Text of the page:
Memoirs of a Beatnik by Diane di Prima 
Diane di Prima is an inspiring artist, activist, mother, and woman. In this short, often erotic, novel, she remembers one summer in New York City when she was young and free and exploring her identity. It’s an excellent reminder that sometimes it’s good to just let go, and of the importance of making up your own way to interact with the world. Buy on Amazon

Zoe Shapiro
Marketing Coordinator, The Drake Hotel

State of Wonder by
Ann Patchett
Ann Patchett’s (‘Bel Canto’) latest novel takes Marina Singh, a medical researcher, to the Amazonian jungle to figure out what’s happened to her colleague and whether the Lakashi tribeswoman are actually able to procreate their whole lives (think 70 year old mamas). The writing is absolutely beautiful and the story is vivid, very exciting and often terrifying in a really great, captivating way. Perfect summer reading, I can’t put it down. Buy on Amazon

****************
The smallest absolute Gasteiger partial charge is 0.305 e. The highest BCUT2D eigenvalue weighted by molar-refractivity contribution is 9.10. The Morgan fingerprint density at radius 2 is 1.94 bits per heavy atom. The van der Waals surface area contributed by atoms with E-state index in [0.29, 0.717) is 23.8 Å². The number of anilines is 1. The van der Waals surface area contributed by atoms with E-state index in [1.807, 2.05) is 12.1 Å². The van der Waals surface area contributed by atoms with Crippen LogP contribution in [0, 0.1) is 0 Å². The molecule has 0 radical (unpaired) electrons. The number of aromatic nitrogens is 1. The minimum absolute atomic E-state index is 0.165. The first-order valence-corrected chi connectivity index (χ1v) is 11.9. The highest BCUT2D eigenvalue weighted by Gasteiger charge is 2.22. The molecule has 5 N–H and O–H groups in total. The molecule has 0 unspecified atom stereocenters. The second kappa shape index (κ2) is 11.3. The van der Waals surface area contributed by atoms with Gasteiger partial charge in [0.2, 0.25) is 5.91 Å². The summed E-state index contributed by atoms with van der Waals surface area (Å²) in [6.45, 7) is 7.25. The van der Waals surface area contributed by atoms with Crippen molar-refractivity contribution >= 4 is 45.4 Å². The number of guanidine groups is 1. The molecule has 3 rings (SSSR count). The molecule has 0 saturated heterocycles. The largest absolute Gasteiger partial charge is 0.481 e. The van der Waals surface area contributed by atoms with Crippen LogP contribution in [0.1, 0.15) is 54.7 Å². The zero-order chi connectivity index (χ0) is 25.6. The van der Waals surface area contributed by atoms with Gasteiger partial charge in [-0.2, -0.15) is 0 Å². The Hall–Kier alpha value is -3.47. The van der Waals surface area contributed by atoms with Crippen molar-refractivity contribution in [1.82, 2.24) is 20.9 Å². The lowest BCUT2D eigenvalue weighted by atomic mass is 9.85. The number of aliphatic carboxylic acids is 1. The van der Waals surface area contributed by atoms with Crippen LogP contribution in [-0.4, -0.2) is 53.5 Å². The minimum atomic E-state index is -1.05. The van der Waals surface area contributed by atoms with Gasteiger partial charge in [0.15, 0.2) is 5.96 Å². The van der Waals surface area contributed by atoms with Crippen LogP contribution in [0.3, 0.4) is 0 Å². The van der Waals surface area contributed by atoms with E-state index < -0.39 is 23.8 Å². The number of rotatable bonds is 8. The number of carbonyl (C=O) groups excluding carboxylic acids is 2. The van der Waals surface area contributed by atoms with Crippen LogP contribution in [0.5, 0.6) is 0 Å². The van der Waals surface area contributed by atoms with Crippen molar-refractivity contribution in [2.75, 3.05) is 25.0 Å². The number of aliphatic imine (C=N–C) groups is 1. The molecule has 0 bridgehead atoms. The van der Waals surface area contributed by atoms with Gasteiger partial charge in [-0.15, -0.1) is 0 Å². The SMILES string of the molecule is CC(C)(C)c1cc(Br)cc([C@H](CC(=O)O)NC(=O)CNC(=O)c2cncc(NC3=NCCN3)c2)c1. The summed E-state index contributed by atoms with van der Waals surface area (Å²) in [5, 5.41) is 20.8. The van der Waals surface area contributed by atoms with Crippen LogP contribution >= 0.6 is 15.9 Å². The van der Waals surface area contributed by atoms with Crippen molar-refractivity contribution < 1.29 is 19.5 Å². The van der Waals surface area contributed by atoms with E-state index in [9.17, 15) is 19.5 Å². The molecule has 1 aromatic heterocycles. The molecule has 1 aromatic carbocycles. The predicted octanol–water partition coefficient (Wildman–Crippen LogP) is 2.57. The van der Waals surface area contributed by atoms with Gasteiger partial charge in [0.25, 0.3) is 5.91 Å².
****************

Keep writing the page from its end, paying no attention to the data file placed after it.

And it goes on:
Breakfast at Tiffany’s by Truman CapoteThis is the classic I’m currently revisiting. Despite a fair few Audrey Hepburn screenings,  I had no clue that Truman Capote had written the famous Holiday Golightly as a blonde! ‘Breakfast’ is really a novella at only 100-odd pages so it’s a perfect light character piece to pick up when you’re looking for a familiar face (with a new hairdo!) and a touch of summer style. Buy on Amazon

Just Kids by Patti Smith